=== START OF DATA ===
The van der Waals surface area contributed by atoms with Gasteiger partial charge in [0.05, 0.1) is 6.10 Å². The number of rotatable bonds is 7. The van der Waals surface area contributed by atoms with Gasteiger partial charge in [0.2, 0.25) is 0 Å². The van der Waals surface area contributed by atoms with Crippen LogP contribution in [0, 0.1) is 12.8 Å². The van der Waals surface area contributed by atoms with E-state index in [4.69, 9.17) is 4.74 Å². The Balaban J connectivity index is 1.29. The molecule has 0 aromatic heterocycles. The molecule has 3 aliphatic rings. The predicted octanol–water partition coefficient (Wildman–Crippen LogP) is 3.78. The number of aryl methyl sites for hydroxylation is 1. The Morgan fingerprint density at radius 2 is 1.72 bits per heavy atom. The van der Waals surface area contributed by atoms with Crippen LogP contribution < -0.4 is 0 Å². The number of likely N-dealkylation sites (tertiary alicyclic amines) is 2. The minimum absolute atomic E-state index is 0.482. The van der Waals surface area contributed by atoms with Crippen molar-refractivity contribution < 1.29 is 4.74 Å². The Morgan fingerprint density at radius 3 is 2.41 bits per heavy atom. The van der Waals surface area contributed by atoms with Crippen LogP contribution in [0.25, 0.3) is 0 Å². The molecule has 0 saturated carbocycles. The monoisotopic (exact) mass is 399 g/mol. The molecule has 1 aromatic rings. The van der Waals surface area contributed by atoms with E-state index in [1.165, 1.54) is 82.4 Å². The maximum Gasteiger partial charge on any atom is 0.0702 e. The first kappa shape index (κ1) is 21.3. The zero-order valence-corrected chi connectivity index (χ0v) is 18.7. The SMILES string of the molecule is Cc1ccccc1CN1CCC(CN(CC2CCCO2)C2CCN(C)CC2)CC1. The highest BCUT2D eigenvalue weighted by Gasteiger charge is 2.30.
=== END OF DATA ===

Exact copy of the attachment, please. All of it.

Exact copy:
The van der Waals surface area contributed by atoms with Gasteiger partial charge in [0.05, 0.1) is 6.10 Å². The number of rotatable bonds is 7. The van der Waals surface area contributed by atoms with Gasteiger partial charge in [0.2, 0.25) is 0 Å². The van der Waals surface area contributed by atoms with Crippen LogP contribution in [0, 0.1) is 12.8 Å². The van der Waals surface area contributed by atoms with E-state index in [4.69, 9.17) is 4.74 Å². The Balaban J connectivity index is 1.29. The molecule has 0 aromatic heterocycles. The molecule has 3 aliphatic rings. The predicted octanol–water partition coefficient (Wildman–Crippen LogP) is 3.78. The number of aryl methyl sites for hydroxylation is 1. The Morgan fingerprint density at radius 2 is 1.72 bits per heavy atom. The van der Waals surface area contributed by atoms with Crippen LogP contribution < -0.4 is 0 Å². The number of likely N-dealkylation sites (tertiary alicyclic amines) is 2. The minimum absolute atomic E-state index is 0.482. The van der Waals surface area contributed by atoms with Crippen molar-refractivity contribution < 1.29 is 4.74 Å². The Morgan fingerprint density at radius 3 is 2.41 bits per heavy atom. The van der Waals surface area contributed by atoms with Crippen LogP contribution in [0.25, 0.3) is 0 Å². The molecule has 0 saturated carbocycles. The monoisotopic (exact) mass is 399 g/mol. The molecule has 1 aromatic rings. The van der Waals surface area contributed by atoms with E-state index in [1.165, 1.54) is 82.4 Å². The maximum Gasteiger partial charge on any atom is 0.0702 e. The first kappa shape index (κ1) is 21.3. The zero-order valence-corrected chi connectivity index (χ0v) is 18.7. The SMILES string of the molecule is Cc1ccccc1CN1CCC(CN(CC2CCCO2)C2CCN(C)CC2)CC1. The highest BCUT2D eigenvalue weighted by Gasteiger charge is 2.30.